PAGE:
(AP Photo/Marcio Jose Sanchez)
Joe Torre, right, talks with Major League Baseball commissioner Bud Selig during a news conference last February to announce Torre’s new position as the MLB executive vice president of baseball operations, in Scottsdale, Ariz.
Unless Manny Ramirez can convince his knitting circle to form an LLC and submit a robust business plan, there can’t be any more surprise entries in the Dodgers ownership sweepstakes.
Right? Hopefully? Please?
Then again, it does beg the obvious question: Where were all these supposed heavy hitters about eight years ago when Frank and Jamie McCourt seemed to be the only option that Commissioner Bud Selig had when it came to handing over the keys to Dodger Stadium?
Joe Torre’s proclamation today that he’s confident enough in becoming part of the next Dodgers ownership group that he’s willing to quit his paper-pushing job in Major League Baseball’s administration and align himself with popular Southern California real estate mogul Rick Caruso (left) may seen to only add to the confusion of what’s become a quasi-reality show: “Who Wants to be the Next Savior of Los Angeles?”
Because based on all the financials out there, buying this franchise at this juncture can’t be done for any get-rich-quick scheme.
But on our tout sheet, the Torre-Caruso entry may just be the doubleteam that makes everyone else also rans.
If the deadline to submit bids has already been extended to January 23, there could be even more intrigue. When does Time Warner Cable put in a bid, not just for the TV rights, but the whole big blue package?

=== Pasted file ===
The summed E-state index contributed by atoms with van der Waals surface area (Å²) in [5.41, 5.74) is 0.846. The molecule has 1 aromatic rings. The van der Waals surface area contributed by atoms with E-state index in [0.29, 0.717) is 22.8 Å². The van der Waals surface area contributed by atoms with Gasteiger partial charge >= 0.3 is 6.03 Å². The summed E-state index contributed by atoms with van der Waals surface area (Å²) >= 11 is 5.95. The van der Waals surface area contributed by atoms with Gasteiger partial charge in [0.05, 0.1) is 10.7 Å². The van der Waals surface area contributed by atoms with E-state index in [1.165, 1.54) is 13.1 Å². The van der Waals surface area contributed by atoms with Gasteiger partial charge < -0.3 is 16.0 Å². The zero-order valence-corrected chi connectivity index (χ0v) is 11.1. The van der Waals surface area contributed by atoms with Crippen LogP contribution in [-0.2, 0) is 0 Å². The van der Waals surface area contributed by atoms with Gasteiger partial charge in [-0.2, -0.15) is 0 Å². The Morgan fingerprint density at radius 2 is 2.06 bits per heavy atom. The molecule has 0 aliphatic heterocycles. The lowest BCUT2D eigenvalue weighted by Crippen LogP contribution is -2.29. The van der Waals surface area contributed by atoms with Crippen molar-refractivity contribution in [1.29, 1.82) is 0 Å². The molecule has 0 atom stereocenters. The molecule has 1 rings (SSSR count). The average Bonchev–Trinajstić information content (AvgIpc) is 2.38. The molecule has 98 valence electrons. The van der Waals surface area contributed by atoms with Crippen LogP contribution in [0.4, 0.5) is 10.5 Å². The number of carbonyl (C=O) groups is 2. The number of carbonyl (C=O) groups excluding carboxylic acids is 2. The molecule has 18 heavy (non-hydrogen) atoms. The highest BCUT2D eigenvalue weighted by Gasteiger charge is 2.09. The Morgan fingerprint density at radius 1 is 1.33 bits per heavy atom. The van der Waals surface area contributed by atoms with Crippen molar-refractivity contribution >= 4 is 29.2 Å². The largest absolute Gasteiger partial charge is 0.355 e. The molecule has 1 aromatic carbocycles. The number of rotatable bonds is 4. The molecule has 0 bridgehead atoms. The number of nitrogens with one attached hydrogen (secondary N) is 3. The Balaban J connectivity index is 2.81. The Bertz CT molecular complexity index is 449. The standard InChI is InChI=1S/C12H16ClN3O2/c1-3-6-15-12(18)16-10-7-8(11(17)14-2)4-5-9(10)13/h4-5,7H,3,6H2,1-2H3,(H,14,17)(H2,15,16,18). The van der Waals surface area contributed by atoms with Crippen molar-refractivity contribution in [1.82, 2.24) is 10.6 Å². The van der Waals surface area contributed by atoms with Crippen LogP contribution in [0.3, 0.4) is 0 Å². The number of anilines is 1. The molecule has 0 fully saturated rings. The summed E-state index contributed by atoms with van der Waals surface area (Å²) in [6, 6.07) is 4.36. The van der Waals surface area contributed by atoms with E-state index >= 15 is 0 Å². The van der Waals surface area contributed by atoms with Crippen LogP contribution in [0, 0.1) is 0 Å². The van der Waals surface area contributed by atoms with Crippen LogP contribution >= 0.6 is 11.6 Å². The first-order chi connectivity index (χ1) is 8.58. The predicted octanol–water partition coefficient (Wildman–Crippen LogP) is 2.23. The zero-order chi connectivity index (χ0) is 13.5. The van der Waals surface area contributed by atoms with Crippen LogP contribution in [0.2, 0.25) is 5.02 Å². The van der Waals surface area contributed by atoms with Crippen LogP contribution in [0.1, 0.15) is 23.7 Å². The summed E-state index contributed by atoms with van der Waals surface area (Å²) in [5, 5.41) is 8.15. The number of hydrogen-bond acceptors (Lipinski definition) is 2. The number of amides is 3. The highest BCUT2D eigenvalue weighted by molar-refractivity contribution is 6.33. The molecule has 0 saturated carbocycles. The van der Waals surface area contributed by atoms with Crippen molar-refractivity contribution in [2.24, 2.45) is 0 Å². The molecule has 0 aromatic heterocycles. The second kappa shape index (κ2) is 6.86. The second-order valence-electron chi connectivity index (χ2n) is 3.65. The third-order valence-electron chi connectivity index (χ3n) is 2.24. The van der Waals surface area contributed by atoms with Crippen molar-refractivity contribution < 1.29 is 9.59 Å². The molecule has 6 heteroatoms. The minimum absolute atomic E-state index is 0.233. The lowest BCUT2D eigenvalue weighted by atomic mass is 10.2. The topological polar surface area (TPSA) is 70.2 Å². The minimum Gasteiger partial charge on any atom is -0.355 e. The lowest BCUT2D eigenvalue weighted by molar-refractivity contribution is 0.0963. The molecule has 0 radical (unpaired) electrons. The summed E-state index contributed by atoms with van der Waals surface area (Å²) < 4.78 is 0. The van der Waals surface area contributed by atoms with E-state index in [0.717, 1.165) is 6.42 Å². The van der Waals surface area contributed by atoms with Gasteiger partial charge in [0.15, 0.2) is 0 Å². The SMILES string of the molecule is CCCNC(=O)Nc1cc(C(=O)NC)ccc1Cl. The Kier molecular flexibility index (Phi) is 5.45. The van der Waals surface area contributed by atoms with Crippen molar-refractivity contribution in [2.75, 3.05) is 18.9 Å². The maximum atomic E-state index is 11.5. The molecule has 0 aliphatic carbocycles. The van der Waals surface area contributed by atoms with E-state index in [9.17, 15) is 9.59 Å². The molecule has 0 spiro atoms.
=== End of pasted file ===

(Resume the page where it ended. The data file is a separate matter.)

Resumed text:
As per the bankruptcy agreement, the league will approve up to 10 bidders, then turn it all over to McCourt to conduct the sale through an auction.
Then we’re all stuck with it.
If we were to handicap the field, in order of who we’d endorse at this moment based on what they have to offer, insider connections and value-added intangibles, we’d have to go this way:
== The Joe Torre Authority:
Back in April, when we spotted the recently retired Dodgers manager in a suit and tie at the MLB press conference near LAX announcing that J. Thomas Schieffer would serve as the appointed overseer of the Dodgers, the wheels began to turn.
Torre had already aligned himself with the MLB horses who’d be deciding what direction this Dodger drama would go. The thoroughbred horse owner had traded his blue-and-white jersey for jockey silks.
“When you have Joe Torre available to you, you use him,” Schieffer said at the time. “He’ll play a role of helping me understand what’s going on.”
Oh, he knows what’s going on all right.
There are few in the game today who are better aligned with Selig, who calls Torre his “a life-long friend” and one of his lead sounding boards for the last year.
Add Caruso’s spotless reputation with deep L.A. roots, and there’s the perfect companion piece.
Winning chances, on a scale of 1-to-10: Nine-plus. It could only help Caruso’s odds of someday becoming mayor of L.A.
== The Magic Johnson Theatre of the Absurd:
Despite the former Lakers’ grandstanding involvement to enhance his political future, it really comes down to Stan Kasten’s expertise in team building and the Guggenheim Baseball Management finances backing it that make it a very fluid group.
Winning chances, on a scale of 1-to-10: A reluctant eight. It could only help Magic’s odds of someday becoming mayor of L.A.